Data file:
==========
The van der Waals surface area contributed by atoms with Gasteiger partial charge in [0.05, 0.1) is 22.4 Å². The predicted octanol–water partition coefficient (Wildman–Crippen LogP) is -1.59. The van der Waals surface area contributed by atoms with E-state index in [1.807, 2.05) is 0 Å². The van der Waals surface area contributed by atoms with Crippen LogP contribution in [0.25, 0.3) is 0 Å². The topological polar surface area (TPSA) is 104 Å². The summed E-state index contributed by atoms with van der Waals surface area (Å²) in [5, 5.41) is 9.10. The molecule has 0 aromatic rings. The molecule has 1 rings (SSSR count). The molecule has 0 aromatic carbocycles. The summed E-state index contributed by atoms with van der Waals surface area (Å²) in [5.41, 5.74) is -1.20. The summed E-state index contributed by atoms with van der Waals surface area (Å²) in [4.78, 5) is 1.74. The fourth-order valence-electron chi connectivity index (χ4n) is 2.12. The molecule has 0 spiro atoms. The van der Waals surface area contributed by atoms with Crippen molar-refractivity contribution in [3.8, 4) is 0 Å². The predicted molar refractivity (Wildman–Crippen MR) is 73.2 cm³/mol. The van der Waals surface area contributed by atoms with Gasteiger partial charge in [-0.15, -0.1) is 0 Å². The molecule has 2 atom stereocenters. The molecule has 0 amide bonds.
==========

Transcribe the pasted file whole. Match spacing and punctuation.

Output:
The van der Waals surface area contributed by atoms with Gasteiger partial charge in [0.05, 0.1) is 22.4 Å². The predicted octanol–water partition coefficient (Wildman–Crippen LogP) is -1.59. The van der Waals surface area contributed by atoms with E-state index in [1.807, 2.05) is 0 Å². The van der Waals surface area contributed by atoms with Crippen LogP contribution in [0.25, 0.3) is 0 Å². The topological polar surface area (TPSA) is 104 Å². The summed E-state index contributed by atoms with van der Waals surface area (Å²) in [5, 5.41) is 9.10. The molecule has 0 aromatic rings. The molecule has 1 rings (SSSR count). The molecule has 0 aromatic carbocycles. The summed E-state index contributed by atoms with van der Waals surface area (Å²) in [5.41, 5.74) is -1.20. The summed E-state index contributed by atoms with van der Waals surface area (Å²) in [4.78, 5) is 1.74. The fourth-order valence-electron chi connectivity index (χ4n) is 2.12. The molecule has 0 spiro atoms. The van der Waals surface area contributed by atoms with Crippen molar-refractivity contribution in [3.8, 4) is 0 Å². The predicted molar refractivity (Wildman–Crippen MR) is 73.2 cm³/mol. The van der Waals surface area contributed by atoms with Gasteiger partial charge in [-0.15, -0.1) is 0 Å². The molecule has 2 atom stereocenters. The molecule has 0 amide bonds.